Host defense mechanisms of hospitalized patients older than 60 yr of age were compared to those of younger hospitalized patients and to nonhospitalized controls to determine if altered defense mechanisms could be correlated with the nosocomial carriage of pathogens and the development of hospital-acquired pneumonia. The following age-associated alterations were noted: changes in lymphocyte responses to mitogens, decreased concentrations of IgG and IgM, depressed polymorphonuclear leukocyte function, and altered concentrations of complement components in hospitalized patients. Serum opsonins for Escherichia coli were normal. There was an age-associated increase in the prevalence of the pharyngeal carriage of both Staphylococcus aureus and aerobic gram-negative bacilli. Hospital-acquired pneumonia developed in 2 of 12 patients over 75 yr of age and in 1 of 34 patients aged 60 to 75, a higher rate than reported for hospitalized patients nationally. A clear correlation between host defense alteration and the colonization or development of pneumonia was not identified.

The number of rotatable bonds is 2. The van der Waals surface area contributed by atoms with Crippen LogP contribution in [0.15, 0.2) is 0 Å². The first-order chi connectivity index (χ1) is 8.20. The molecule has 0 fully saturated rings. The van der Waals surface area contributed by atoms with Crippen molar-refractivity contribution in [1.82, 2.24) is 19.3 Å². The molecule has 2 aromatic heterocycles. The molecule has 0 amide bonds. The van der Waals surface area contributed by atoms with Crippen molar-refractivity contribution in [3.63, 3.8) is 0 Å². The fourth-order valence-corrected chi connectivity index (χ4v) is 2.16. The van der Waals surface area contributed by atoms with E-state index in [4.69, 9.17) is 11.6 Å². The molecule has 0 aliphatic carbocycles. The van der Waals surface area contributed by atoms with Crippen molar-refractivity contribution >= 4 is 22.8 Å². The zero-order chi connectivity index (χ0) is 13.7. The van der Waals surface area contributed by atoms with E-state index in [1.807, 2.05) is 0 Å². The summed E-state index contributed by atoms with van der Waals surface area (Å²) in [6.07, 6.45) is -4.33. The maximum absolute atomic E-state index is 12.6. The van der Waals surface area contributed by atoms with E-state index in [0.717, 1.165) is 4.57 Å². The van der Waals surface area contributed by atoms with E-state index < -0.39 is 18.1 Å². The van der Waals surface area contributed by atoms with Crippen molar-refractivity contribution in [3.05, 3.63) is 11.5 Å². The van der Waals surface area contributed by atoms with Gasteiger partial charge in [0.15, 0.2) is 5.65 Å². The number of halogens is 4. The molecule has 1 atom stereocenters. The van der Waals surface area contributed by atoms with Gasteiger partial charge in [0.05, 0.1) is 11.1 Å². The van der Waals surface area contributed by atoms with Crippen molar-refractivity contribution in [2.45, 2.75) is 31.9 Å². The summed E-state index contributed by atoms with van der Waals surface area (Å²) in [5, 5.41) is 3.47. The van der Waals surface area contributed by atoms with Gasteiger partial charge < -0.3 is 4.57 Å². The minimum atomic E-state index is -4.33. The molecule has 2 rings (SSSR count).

|Original language||English (US)|
|Number of pages||9|
|Journal||RES Journal of the Reticuloendothelial Society|
|State||Published - Dec 1 1978|
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